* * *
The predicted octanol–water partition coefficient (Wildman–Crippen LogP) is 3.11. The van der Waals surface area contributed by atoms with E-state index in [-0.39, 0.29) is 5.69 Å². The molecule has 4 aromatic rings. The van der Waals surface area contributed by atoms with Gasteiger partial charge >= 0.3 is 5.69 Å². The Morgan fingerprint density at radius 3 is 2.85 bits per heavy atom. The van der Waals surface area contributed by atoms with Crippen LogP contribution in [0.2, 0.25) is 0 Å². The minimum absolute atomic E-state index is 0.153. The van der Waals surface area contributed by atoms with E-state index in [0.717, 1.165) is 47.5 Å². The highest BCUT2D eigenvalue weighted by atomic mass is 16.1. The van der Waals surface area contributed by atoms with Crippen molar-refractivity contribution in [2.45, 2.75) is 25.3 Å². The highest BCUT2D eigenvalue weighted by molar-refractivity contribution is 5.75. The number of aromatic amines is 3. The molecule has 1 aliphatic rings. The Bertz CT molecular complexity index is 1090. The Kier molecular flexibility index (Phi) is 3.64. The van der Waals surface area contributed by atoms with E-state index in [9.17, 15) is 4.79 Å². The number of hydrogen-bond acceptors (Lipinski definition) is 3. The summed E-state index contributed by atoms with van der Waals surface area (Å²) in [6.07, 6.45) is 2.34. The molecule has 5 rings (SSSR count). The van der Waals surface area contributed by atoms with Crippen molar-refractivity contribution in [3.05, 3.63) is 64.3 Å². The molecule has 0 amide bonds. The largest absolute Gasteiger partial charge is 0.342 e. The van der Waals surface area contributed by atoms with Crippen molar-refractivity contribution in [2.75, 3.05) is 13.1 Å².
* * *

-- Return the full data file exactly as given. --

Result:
The predicted octanol–water partition coefficient (Wildman–Crippen LogP) is 3.11. The van der Waals surface area contributed by atoms with E-state index in [-0.39, 0.29) is 5.69 Å². The molecule has 4 aromatic rings. The van der Waals surface area contributed by atoms with Gasteiger partial charge >= 0.3 is 5.69 Å². The Morgan fingerprint density at radius 3 is 2.85 bits per heavy atom. The van der Waals surface area contributed by atoms with Crippen LogP contribution in [0.2, 0.25) is 0 Å². The minimum absolute atomic E-state index is 0.153. The van der Waals surface area contributed by atoms with E-state index in [0.717, 1.165) is 47.5 Å². The highest BCUT2D eigenvalue weighted by atomic mass is 16.1. The van der Waals surface area contributed by atoms with Crippen molar-refractivity contribution in [2.45, 2.75) is 25.3 Å². The highest BCUT2D eigenvalue weighted by molar-refractivity contribution is 5.75. The number of aromatic amines is 3. The molecule has 1 aliphatic rings. The Bertz CT molecular complexity index is 1090. The Kier molecular flexibility index (Phi) is 3.64. The van der Waals surface area contributed by atoms with E-state index in [9.17, 15) is 4.79 Å². The number of hydrogen-bond acceptors (Lipinski definition) is 3. The summed E-state index contributed by atoms with van der Waals surface area (Å²) in [6.07, 6.45) is 2.34. The molecule has 5 rings (SSSR count). The van der Waals surface area contributed by atoms with Crippen molar-refractivity contribution in [3.05, 3.63) is 64.3 Å². The molecule has 0 amide bonds. The largest absolute Gasteiger partial charge is 0.342 e. The van der Waals surface area contributed by atoms with Crippen molar-refractivity contribution in [2.75, 3.05) is 13.1 Å².